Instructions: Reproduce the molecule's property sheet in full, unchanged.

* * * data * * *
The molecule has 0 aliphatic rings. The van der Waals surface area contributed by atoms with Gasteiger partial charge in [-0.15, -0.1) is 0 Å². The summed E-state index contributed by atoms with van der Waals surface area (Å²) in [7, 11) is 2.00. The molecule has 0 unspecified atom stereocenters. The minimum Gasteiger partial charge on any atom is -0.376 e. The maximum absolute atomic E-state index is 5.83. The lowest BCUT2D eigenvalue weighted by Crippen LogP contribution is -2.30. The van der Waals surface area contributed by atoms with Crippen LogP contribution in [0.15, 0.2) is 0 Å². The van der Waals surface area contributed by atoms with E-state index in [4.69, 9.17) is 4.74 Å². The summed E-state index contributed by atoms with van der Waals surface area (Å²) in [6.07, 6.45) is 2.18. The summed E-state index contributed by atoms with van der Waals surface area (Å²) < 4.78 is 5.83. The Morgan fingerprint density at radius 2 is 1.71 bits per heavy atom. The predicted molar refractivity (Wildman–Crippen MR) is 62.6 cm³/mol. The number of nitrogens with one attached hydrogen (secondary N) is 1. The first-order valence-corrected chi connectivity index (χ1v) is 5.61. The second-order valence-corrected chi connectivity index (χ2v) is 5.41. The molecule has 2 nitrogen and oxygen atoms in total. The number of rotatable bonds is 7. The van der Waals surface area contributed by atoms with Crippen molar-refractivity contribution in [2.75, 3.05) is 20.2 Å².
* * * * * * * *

The molecule has 0 aliphatic rings. The van der Waals surface area contributed by atoms with Gasteiger partial charge in [-0.15, -0.1) is 0 Å². The summed E-state index contributed by atoms with van der Waals surface area (Å²) in [7, 11) is 2.00. The molecule has 0 unspecified atom stereocenters. The minimum Gasteiger partial charge on any atom is -0.376 e. The maximum absolute atomic E-state index is 5.83. The lowest BCUT2D eigenvalue weighted by Crippen LogP contribution is -2.30. The van der Waals surface area contributed by atoms with Crippen LogP contribution in [0.15, 0.2) is 0 Å². The van der Waals surface area contributed by atoms with E-state index in [4.69, 9.17) is 4.74 Å². The summed E-state index contributed by atoms with van der Waals surface area (Å²) in [6.07, 6.45) is 2.18. The summed E-state index contributed by atoms with van der Waals surface area (Å²) < 4.78 is 5.83. The Morgan fingerprint density at radius 2 is 1.71 bits per heavy atom. The predicted molar refractivity (Wildman–Crippen MR) is 62.6 cm³/mol. The number of nitrogens with one attached hydrogen (secondary N) is 1. The first-order valence-corrected chi connectivity index (χ1v) is 5.61. The second-order valence-corrected chi connectivity index (χ2v) is 5.41. The molecule has 2 nitrogen and oxygen atoms in total. The number of rotatable bonds is 7. The van der Waals surface area contributed by atoms with Crippen molar-refractivity contribution in [2.75, 3.05) is 20.2 Å².